defenses, and components for repetitively-pulsed narrowband HPM
(power, sources, and antennae) were developed.
FY 2001 saw the development of
frequency-agile HPM sources, as well as increasingly
sophisticated computer modeling and the "completed design of
subscale breadboard multiple-shot HPM for airborne attack".
Obviously HPM was by now considered serious
Bits and pieces of information regarding
HPM have surfaced in various official military documents, with the
clear pattern that the technology is mature and deployable (and thus
LFT&E [Live Fire Test and
Evaluation] has supported the development of prototype
high-power microwave (HPM) weapons and tests of these devices at
DoD open-air ranges since FY97.
- FY01 Annual Report, "Vulnerability
Assessment to Radio Frequency Threats", The Director,
Operational Test & Evaluation (DOT&E)
Several high power microwave technologies have matured to the
point where they are now ready for the transition from
engineering and manufacturing development [EMD, the stage after
ACTD] to deployment as operational weapons.
- "High Power Microwaves: Strategic
and Operational Implications for Warfare", Col. E.M. Walling,
USAF, Occasional Paper 11, Center for Strategy and Technology
(Air War College)
There is even, interestingly enough, a
Directed Energy Professional Society, which has put out a newsletter
Past DEPS activities have focused
mostly on lasers with minimal high power microwave
representation. I believe that this was principally because of
the greater funds being spent on lasers and the greater
informational release restrictions on high power microwaves.
Future DEPS activities should provide a more balanced view of
directed energy. The last issue of this newsletter featured the
very popular high power microwave active denial system. It is
currently the only HPM application that can be discussed
publicly, but many other HPM applications can be discussed
within the DEPS classified forums.
- William L. Baker, "Wave
Front: The Directed Energy Technical Newsletter", Winter 2002
The Case for the C-130 as HPM Platform
As one peruses the available literature regarding HPM, two aircraft
continually gain mention: the F-16, and the C-130. The constant
appearance of the F-16 is no great surprise; it is common knowledge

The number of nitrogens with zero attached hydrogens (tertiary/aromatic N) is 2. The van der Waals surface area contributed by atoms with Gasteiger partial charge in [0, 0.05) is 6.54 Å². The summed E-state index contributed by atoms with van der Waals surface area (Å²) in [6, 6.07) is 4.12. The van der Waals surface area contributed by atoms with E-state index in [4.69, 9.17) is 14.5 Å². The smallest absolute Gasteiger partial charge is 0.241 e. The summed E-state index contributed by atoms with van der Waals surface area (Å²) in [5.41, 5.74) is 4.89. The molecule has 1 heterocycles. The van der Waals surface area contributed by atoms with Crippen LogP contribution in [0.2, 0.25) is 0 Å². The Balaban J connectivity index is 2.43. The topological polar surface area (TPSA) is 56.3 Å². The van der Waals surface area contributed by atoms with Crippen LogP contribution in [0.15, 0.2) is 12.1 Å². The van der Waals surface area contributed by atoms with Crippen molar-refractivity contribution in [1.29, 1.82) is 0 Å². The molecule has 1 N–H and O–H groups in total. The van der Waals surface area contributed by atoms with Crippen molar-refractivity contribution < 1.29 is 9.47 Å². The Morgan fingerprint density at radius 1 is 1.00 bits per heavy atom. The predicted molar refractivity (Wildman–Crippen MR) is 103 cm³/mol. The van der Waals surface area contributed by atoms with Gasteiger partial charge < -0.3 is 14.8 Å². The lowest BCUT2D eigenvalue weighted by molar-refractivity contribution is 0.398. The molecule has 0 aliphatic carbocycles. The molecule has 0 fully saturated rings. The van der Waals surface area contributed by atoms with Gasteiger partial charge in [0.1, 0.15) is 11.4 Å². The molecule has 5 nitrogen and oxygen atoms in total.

that the F-16 and its LANTIRN pods underwent significant HPM
testing and hardening in the mid-1990s.
The Phillips Laboratory just
completed a multiyear program to measure and understand the
effects of HPM on an F-16 testbed aircraft... As part of this
program, the susceptibility of the low-altitude navigation and
targeting IR system for night (LANTIRN) to electromagnetic
radiation was measured and hardening countermeasures developed
and demonstrated. This technology was transitioned to the
LANTIRN System Program Office (SPO) for implementation.
- Dr. W.L. Baker, AF Phillips
Labs, "Air Force High-Power Microwave Technology Program",
Aircraft Survivability Newsletter, Fall 1995
The greater mystery is the ubiquity of
At present we think of large
aircraft as bombers, tankers, surveillance aircraft, or air
launched cruise missile launch platforms. In the future, large
aircraft will be the first to carry directed energy weapons.
- New World Vistas: Air and Space
Power for the 21st Century, Air Force Scientific Advisory Board,
The United States has supplied major weapons system to its
allies for decades. In the case of technologies that are
relevant to microwave weapons, a number of nations now own F-16
and C-130 aircraft...
- Col. E.M. Walling, ibid.
There are a few obvious advantages to
the C-130 when discussing HPM weaponry. The
most obvious is its remarkable payload abilities; any HPM
weapon that could produce a beam of enough power to do
damage would of necessity be large and heavy, especially in its
infancy. Less obvious are issues such as the C-130ís quite capable
electrical system, which without modification could run a hundred